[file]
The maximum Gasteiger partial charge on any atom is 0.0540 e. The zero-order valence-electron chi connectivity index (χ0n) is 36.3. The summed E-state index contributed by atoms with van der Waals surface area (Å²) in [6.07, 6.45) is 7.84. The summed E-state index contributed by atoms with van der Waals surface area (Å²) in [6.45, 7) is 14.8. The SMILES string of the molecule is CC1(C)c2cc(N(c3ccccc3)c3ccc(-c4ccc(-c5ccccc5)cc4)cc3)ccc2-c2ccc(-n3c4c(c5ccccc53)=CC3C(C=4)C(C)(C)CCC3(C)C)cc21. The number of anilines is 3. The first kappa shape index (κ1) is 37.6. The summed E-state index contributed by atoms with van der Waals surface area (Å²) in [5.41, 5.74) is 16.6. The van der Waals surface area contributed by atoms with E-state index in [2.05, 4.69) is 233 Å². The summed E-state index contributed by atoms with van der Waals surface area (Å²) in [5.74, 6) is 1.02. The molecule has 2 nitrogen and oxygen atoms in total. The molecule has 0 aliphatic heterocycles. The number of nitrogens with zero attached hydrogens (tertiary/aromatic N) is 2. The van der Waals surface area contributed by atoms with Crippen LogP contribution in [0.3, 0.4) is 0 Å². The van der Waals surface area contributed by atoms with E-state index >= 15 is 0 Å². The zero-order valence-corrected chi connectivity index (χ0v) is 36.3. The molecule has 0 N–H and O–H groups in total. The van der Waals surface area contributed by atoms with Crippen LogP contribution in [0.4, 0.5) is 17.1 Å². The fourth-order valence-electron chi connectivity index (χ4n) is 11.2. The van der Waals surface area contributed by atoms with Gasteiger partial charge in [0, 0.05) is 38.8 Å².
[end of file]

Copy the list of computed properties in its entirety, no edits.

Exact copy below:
The maximum Gasteiger partial charge on any atom is 0.0540 e. The zero-order valence-electron chi connectivity index (χ0n) is 36.3. The summed E-state index contributed by atoms with van der Waals surface area (Å²) in [6.07, 6.45) is 7.84. The summed E-state index contributed by atoms with van der Waals surface area (Å²) in [6.45, 7) is 14.8. The SMILES string of the molecule is CC1(C)c2cc(N(c3ccccc3)c3ccc(-c4ccc(-c5ccccc5)cc4)cc3)ccc2-c2ccc(-n3c4c(c5ccccc53)=CC3C(C=4)C(C)(C)CCC3(C)C)cc21. The number of anilines is 3. The first kappa shape index (κ1) is 37.6. The summed E-state index contributed by atoms with van der Waals surface area (Å²) in [5.41, 5.74) is 16.6. The van der Waals surface area contributed by atoms with E-state index in [2.05, 4.69) is 233 Å². The summed E-state index contributed by atoms with van der Waals surface area (Å²) in [5.74, 6) is 1.02. The molecule has 2 nitrogen and oxygen atoms in total. The molecule has 0 aliphatic heterocycles. The number of nitrogens with zero attached hydrogens (tertiary/aromatic N) is 2. The van der Waals surface area contributed by atoms with Crippen LogP contribution in [0.3, 0.4) is 0 Å². The van der Waals surface area contributed by atoms with E-state index >= 15 is 0 Å². The zero-order valence-corrected chi connectivity index (χ0v) is 36.3. The molecule has 0 N–H and O–H groups in total. The van der Waals surface area contributed by atoms with Crippen LogP contribution in [0.4, 0.5) is 17.1 Å². The fourth-order valence-electron chi connectivity index (χ4n) is 11.2. The van der Waals surface area contributed by atoms with Gasteiger partial charge in [0, 0.05) is 38.8 Å².